You don’t need a lot of land to have a garden. It doesn’t even matter if the usable space in your yard is the size of an area rug or if you live in a second floor apartment with no yard.
Think that a shady area can’t have a garden? Think again! Shade gardens can be fantastic places to showcase foliage color, texture and flowers, too.
A cutting garden provides a home-grown source of material for fresh flower arrangements.
Growing flowers, vegetables and berries for eating is fun and nourishing, but what about growing them to make colorful dyes?
Wondering when to plant your tomatoes? Confused about composting? Or maybe you need some advice on caring for your lawn.
But before you grab a spade and head for the backyard, put pen to paper and make a plan.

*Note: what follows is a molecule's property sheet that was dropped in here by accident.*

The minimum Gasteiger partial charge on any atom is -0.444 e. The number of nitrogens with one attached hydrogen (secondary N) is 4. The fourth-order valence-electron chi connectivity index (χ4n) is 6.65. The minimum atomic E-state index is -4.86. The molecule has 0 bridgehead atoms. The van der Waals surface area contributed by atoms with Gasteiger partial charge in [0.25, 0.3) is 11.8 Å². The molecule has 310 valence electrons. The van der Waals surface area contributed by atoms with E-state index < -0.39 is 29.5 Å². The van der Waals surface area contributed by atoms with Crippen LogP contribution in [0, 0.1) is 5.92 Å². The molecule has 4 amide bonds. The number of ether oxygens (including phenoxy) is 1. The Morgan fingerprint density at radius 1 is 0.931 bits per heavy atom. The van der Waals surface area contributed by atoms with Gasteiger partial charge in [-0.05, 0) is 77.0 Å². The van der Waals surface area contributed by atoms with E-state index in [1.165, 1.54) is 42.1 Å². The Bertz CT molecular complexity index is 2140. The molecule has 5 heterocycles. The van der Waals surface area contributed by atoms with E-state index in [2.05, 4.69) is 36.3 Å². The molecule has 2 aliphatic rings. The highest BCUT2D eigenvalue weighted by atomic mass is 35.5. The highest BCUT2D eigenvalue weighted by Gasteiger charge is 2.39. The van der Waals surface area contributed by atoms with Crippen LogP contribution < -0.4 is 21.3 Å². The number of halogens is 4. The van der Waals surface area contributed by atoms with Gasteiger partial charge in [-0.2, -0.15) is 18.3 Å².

Do you spend a lot of effort to get rid of the moss you find in your lawn? Knowing the benefits of moss may convince you otherwise.
A simple staple in many cuisines and recipes, onions can be a satisfying plant to grow in the garden.
For a stunning display of blooms in early spring, most New England gardens would benefit from the addition of a remarkable perennial — the hellebore.
Are you ready for an early season gardening adventure?
One of the most versatile early spring vegetables to plant in Vermont is the pea. Sweet peas, snap peas, snow peas and shelling peas can all be easily grown in home gardens.
Watching the first flowering bulbs appear from the thawing ground in spring is one of my favorite times of the year. Luckily we don’t have to wait all winter to have spring blooms. A great way to do this at home is by forcing bulbs. Forcing bulbs means tr … (read more)
When you reach into your paper bag of carefully stored garlic and pull out a bulb to see a sprout emerging from the top… What do you do?
As early as 30 A.D., reports of greenhouses appeared in the writings of the famous Pliny the Elder, Roman savant and scientific authority of his time.
Nothing brightens a dreary winter afternoon like a crisp, colorful seed catalog arriving in the mailbox.